“Itamar Goren, who has abandoned his job in high-tech and gone to work for yet another private investigator in Tel Aviv, might even be considered stuck on himself. Largely cut off from social interactions with anyone other than his pet goldfish, he prefers to avoid human entanglements and instead spends his free time contemplating his beloved Yarkon, the river that meanders through north Tel Aviv. Things get complicated when Itamar’s boss goes missing and the physically imposing thug to whom he was in debt holds Itamar responsible for the owed shekels. Meanwhile, the Yarkon is invaded by foreboding deep-sea creatures whose presence drives the action of the book. While unraveling these mysteries, Itamar finds a partner in the charming Nufar, a woman who possesses the intuition and emotional intelligence he lacks, and they are joined by Ian Banks, an elderly Englishman in search of the Loch Ness monster…Itamar’s isolation and aimlessness seem to pose the question of whether the secular, high-tech face of Israel possesses the emotional and spiritual resources—the sense of magic—on which to base a thriving culture. Is there room enough in the Yarkon for sea monsters? Is being the start-up nation enough reason to start up each day?”- Michael Weingrad, Jewish Review of Books
Herzl amar (Herzl Spoke) by Yoav Avni (2011)
Winner of the Geffen Award, 2012
“Avni meditates on the nature of Israel by depicting an alternate history in which the Jewish state was founded, as Theodor Herzl briefly proposed, in Africa.”- Michael Weingrad, Jewish Review of Books
Shadrach by Shimon Adaf (Resling, 2017)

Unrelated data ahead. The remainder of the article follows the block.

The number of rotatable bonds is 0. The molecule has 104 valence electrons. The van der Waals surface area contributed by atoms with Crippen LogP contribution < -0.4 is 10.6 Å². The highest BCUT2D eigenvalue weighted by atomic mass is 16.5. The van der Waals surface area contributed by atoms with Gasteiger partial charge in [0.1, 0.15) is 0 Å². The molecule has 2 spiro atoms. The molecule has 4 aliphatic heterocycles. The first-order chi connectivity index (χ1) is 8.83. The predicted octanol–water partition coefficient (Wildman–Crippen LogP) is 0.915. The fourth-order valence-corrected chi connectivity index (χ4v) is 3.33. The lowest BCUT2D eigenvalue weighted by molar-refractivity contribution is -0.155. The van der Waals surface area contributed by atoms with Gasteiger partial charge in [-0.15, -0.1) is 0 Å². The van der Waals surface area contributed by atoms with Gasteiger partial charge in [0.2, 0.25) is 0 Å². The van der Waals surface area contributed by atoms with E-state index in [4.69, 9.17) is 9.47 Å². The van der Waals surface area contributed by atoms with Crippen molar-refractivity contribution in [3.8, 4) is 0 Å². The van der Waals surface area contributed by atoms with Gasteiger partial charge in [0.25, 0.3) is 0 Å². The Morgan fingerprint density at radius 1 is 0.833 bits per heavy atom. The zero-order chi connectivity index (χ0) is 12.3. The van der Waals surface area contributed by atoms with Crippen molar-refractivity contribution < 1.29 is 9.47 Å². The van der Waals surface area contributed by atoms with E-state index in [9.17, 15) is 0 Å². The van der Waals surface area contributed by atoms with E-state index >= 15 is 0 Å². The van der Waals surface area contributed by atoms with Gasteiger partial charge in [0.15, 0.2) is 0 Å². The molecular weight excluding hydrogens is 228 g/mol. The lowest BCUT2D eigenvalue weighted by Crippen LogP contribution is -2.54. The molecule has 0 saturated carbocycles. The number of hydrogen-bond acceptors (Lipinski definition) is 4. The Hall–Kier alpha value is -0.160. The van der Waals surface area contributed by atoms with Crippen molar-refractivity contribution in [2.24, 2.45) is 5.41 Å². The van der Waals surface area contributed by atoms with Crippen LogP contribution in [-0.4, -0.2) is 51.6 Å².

“Shadrach…cuts back and forth between an Israel of the far future, in which the main character is a teenager named Shadrach, and the early 1980s of Adaf’s childhood, in which the main character is a boy named Hanania…Apart from the domed city of New Sderot, Israel has been decimated by a “nano-gas” attack (possibly launched by America) that has turned its citizens into bloodthirsty zombies. In the resulting chaos, a fascistic faction known as the Guardians of Zion seizes power in collusion with the Americans. Adaf is not the first left-wing Israeli writer to give vent to his political nightmares in dystopian fiction. Here he describes an Israel that calls itself Zionist and is awash in Jewish symbols but which no longer possesses knowledge of the Jewish sources and history from which these names and symbols derive…In trying again and again to apprehend an elusive past, Adaf produces poems disguised as novels. The futuristic technology of Shadrach—self-contained “evolution bubbles” and time-jumps into the minds of Sderot teenagers—seems above all an attempt to use sci-fi as a kind of objective correlative for his search for lost time.” – Michael Weingrad, Jewish Review of Books